Kaysville, UT

tosmartforyou @ 9:55 PM 10-1-11, wrote:
"As far as suggesting a name, that's pretty presumptuous to think suggestions or a poll is appropriate; the brethren will name it whatever the Prophet approves/decides." ---end quote

Hey... IMHO it doesn't take a prophet to pick a name for a temple. It's a no-brainer that every time a new temple is built (or new stake created, etc. etc.) the Brethren entertain suggestions from the local authorities as to what that new temple/stake/ward/etc. ought to be named.

I think it would be awesome if the Church Temples Department set up some method for members of the church to submit suggestions for the new name. Great "PR" move by the church!


Let me just comment on the use of the existing exterior walls of the tabernacle. Several have commented that it would be better to demolish them and start over, or that it's hard or impossible to build a new building inside an existing exterior. Well, we Americans are used to "new" and "modern" buildings. But in other parts of the world, saving and restoring exteriors is very common. In Brugges Belgium it is prohibited to destroy the old "row house" facades of downtown. While I was there I saw totally empty lots with facades being held in place with scaffolding and bracing while a new building was constructed within the existing exterior walls. I've also stayed in the Park Hotel in Den Hague, Netherlands which is also a new hotel within the ancient "row house" exterior facade. From within it's just like any other modern hotel, but from outside, it's appearance remains as several adjacent "row house" structures. Building a new temple interior within the existing tabernacle walls will not be a new or difficult thing, except that it isn't common in Provo.



You are amusing. From everything I have seen in my temple visits, temple attendance is actually up. Conversions are up. Church growth is up. Faithfulness of members is up. Conference viewership is up. 97% of the world now has access to LDS General Conference through its many distribution outlets. I love it all.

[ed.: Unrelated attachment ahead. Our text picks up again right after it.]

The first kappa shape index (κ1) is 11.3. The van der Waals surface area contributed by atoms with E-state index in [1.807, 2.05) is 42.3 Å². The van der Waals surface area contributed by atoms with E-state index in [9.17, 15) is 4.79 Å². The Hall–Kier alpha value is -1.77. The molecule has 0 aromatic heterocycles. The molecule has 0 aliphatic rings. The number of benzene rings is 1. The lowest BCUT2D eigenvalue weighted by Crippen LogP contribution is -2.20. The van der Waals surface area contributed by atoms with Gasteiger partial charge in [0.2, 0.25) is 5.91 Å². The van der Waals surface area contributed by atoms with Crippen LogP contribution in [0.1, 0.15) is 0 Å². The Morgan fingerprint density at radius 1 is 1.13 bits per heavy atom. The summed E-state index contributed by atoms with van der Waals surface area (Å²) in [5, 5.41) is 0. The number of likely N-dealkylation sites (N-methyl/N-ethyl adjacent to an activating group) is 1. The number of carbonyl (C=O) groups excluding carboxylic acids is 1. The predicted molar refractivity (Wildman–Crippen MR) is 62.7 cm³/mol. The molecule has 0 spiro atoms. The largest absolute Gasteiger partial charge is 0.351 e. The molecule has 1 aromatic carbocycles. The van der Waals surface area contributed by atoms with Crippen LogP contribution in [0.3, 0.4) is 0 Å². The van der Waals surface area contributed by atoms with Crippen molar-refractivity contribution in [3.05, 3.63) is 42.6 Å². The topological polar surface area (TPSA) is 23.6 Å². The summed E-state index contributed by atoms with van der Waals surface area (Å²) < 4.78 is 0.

Eileen Fullenwider
Tucson, Arizona

Here in Tucson we are still hoping to be on the next list!


While we are thrilled for the saints in Star Valley, I have to admit that the announcement that the only temple in Wyoming is to be built there, left some of us in the stakes of central and Northeastern Wyoming scratching our heads a little. We read that the drive from Star Valley to a temple has been an hour and a half. Ours is five hours. We have no doubt that Star Valley saints are great temple attenders. If they exceed us, maybe the distance they have had to go has something to do with it.

Vernal Mom
Vernal, UT

After the Vernal Tabernacle was turned into a temple, there was talk that they would never construct a temple this way again. The restoration of the exterior, and the expense of construction was "tremendous". The results are a beautiful, historic temple! So happy for my children who live in So. Provo, I never expected this to happen again.

Lilburn, GA

To lcclayton in Casper WY

I appreciate that you saints in Casper drive hours to Denver to go to the temple. I know that I-25 is sometimes icy and blowing snow in the winter since I took it many times when I was at UW and married a Casper-ite, but it's nice and well-maintained.

The roads to Idaho Falls (or Logan or Rexburg) are narrow, icy and twisty for the Star Valley saints.

This is also the fulfillment of a prophecy by the apostle, Moses Thatcher who dedicated and named the valley that there would be a temple built there some day.

It was a stunner to all of us who grew up there and those who live there nevertheless!

As to the fishing comment Pres. Monson made - I had to smile because that's how I met him when he was a young Apostle in 1976 when I was 12. He had gone fishing with my bishop, Bishop McKim that weekend and attended our ward in Thayne that Sunday and that's the day I graduated from Primary!

to comment

DeseretNews.com encourages a civil dialogue among its readers. We welcome your thoughtful comments.
About comments